Jesu, Everyday I Get Closer to the Light from Which I Came
A dichotomous work of art and a sonic primer for first-time parents
What they don’t tell you in books like What to Expect When You’re Expecting is that once babies are actually born, they cause monumental life shifts. While newborns provide a joyous new beginning for everyone in their circles, they also bring about symbolic and genuine endings. There’s the death of absolute freedom, a fundamental transformation of the relationship once shared with the infant’s mother and the realization that your selfish needs are suddenly far down on the list or priorities. On a deeper level, there’s the acceptance that you’ve continued the cycle of life and that hopefully after you die your memory will be kept alive by your offspring.
Jesu frontman Justin Broadrick (also the main man of recently reformed industrial sludge masters Godflesh) understands this dichotomy and has drawn from the sensations he experienced as a first-time parent to create the band’s fifth full-length album Everyday I Get Closer to the Light From Which I Came. “[It] deals with the existential drain that is early parenthood,” Broadrick stated. That explains the abundance of melancholy, soporific soundscapes that billow around the shimmers of life-affirming light. It’s those shimmers that makes parenting tolerable and Everyday so satisfying.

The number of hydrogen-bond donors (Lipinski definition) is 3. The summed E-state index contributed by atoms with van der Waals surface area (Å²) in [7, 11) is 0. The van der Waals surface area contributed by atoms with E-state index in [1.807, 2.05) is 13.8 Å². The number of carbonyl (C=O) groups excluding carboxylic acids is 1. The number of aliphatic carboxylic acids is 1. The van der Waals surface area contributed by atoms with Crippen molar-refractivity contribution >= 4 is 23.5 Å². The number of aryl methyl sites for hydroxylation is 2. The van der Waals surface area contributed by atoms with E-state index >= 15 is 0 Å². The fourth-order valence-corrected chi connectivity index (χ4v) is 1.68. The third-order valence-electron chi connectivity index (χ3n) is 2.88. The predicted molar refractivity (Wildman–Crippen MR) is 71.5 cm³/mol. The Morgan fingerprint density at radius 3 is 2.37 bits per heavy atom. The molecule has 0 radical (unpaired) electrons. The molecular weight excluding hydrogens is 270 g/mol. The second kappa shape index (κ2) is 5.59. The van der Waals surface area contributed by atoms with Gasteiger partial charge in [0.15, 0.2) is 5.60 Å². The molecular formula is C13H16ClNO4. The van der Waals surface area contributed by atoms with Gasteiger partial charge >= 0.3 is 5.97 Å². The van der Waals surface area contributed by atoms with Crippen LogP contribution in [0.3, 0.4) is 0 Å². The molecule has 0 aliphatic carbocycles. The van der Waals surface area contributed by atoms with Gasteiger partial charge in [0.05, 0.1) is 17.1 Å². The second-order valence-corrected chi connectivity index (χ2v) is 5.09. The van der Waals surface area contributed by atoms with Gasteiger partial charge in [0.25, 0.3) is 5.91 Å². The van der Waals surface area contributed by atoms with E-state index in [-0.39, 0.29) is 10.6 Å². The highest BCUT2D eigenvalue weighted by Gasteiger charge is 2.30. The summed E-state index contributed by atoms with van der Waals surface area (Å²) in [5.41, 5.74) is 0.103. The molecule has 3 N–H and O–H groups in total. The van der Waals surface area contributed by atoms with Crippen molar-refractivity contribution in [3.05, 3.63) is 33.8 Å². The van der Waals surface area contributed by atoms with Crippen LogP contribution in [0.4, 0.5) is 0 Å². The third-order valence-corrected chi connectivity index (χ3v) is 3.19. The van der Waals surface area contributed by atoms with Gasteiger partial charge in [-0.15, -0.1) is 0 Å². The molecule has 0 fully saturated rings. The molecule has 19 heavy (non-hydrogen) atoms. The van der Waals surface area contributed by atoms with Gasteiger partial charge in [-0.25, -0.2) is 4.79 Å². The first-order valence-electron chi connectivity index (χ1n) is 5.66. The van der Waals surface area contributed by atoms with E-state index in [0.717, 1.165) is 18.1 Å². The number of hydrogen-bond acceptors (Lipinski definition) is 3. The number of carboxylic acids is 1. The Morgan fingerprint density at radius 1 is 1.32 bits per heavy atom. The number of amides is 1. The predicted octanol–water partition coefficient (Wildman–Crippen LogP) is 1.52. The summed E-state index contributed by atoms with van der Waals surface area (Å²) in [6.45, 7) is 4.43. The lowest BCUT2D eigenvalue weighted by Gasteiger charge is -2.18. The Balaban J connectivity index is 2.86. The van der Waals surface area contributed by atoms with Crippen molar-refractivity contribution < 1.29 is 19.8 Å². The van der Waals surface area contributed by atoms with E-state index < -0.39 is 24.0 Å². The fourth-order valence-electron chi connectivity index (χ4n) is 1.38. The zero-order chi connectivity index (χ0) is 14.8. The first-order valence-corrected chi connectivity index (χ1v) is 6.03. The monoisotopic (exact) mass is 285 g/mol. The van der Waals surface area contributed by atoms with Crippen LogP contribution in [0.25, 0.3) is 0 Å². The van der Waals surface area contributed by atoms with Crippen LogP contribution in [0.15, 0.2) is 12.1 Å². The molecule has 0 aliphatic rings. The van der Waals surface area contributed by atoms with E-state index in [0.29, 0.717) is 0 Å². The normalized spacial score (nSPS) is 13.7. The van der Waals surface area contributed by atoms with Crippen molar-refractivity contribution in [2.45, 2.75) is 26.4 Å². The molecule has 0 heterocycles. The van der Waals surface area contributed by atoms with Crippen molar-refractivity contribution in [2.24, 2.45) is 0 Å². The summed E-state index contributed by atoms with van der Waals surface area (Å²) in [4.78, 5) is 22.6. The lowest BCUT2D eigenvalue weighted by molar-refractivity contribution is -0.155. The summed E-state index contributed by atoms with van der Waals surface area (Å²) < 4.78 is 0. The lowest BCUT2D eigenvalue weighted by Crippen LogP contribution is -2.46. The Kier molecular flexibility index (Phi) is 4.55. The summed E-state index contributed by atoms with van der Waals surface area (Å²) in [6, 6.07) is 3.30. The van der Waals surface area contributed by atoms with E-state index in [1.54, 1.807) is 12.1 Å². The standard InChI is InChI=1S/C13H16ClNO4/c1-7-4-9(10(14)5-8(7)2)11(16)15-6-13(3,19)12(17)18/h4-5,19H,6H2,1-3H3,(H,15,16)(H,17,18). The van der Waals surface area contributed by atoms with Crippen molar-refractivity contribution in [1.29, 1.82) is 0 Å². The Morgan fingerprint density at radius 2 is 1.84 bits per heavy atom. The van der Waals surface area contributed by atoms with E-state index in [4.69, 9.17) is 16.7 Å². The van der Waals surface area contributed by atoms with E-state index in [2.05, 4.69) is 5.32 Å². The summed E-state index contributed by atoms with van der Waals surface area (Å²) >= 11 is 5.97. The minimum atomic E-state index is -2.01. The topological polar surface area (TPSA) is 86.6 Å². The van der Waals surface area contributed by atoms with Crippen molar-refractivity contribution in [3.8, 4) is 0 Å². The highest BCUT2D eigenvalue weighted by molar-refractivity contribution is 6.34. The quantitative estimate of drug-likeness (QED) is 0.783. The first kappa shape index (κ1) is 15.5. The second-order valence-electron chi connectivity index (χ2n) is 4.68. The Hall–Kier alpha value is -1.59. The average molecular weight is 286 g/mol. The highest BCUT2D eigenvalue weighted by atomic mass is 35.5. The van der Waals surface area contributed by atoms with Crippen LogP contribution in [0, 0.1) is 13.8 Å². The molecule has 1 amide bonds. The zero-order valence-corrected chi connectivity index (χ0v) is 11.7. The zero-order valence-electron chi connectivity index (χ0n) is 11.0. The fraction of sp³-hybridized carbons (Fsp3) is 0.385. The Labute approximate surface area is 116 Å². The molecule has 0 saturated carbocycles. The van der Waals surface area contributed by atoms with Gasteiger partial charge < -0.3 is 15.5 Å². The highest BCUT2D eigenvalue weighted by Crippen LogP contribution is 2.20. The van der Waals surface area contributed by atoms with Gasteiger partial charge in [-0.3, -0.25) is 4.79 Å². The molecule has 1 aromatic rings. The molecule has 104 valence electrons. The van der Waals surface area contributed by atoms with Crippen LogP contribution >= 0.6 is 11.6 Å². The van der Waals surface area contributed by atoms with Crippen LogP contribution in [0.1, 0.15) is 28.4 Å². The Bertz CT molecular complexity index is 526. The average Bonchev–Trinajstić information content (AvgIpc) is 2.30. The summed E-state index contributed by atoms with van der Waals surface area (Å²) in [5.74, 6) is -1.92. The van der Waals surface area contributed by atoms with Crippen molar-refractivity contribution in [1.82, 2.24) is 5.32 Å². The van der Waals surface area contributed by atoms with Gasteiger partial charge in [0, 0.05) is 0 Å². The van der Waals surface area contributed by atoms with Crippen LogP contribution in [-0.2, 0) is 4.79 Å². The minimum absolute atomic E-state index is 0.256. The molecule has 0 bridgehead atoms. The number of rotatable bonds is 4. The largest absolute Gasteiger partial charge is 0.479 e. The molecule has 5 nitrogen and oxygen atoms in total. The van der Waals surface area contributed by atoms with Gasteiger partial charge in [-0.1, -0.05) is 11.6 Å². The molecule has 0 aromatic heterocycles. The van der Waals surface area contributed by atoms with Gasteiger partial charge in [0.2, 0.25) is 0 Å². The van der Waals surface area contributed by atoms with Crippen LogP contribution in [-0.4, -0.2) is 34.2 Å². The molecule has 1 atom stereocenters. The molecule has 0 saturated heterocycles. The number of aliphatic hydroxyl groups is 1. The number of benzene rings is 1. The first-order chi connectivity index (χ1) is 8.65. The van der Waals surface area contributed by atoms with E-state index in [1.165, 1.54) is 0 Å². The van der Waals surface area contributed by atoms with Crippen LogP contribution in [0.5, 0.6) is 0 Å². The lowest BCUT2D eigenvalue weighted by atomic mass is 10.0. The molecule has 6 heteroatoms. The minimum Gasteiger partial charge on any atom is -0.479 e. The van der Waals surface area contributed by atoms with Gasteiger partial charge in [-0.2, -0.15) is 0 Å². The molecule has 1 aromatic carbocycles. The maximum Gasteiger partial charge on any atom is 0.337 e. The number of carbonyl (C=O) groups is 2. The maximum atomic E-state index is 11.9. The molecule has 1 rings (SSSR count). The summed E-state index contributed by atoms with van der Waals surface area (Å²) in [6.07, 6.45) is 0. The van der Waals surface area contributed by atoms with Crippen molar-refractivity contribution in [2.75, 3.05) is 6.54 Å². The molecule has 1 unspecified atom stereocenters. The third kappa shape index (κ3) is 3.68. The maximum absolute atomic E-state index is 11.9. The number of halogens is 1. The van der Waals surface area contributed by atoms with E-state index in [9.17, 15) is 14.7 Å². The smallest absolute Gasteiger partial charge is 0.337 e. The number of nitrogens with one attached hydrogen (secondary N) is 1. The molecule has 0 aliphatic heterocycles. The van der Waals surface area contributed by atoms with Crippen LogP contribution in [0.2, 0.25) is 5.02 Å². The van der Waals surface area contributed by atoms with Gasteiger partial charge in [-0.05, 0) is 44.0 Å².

Not that listeners enthralled by the concise and conventional songs on 2011′s Ascension will be disappointed. The new album strikes a balance between the sprawling epics of old and the organic shoegazer rock of Jesu’s last couple of records. Motivated, perhaps, by a near-complete lack of sleep, Broadrick crafted, surreal, multi-layered songs that abound with ethereal sounds, yet hold together as concrete, multi-dimensional tracks. “Homesick” expresses the duality of being away from loved ones with a monochromatic drum machine beat, a droning down-tuned riff and a simple, celestial guitar line.
“Comforter” is more hypnotic, filled with backward sound effects, multihued guitars — some crushing, some feather light — that wash in and out of the mix, and barely audible vocals reminiscent of Chapterhouse. Keyboards and falsetto vocals nod to Sigur Ros as Broadrick mumbles, “Did you wish the sky would open and the rain would come and wash them all away?”
The longest composition, “The Great leveler,” is alternatively wearily reflective and densely oppressive, cinematic music for late nights without a cinema and only bottles (of liquor and milk) and a crying baby to keep your company. The 17-minute long number is the only one to feature a guest — string composer Nicola Manzan — who provides enough contrast between the hazy, delicate guitar figures and the slo-mo demolition riffage to keep listeners glued for the duration.
Everyday is a both a dichotomous work of art and a sonic primer for first-time parents; it’s a piece filled with friction, disorientation, wonderment, exhaustion and ultimately the sheer delight of creation.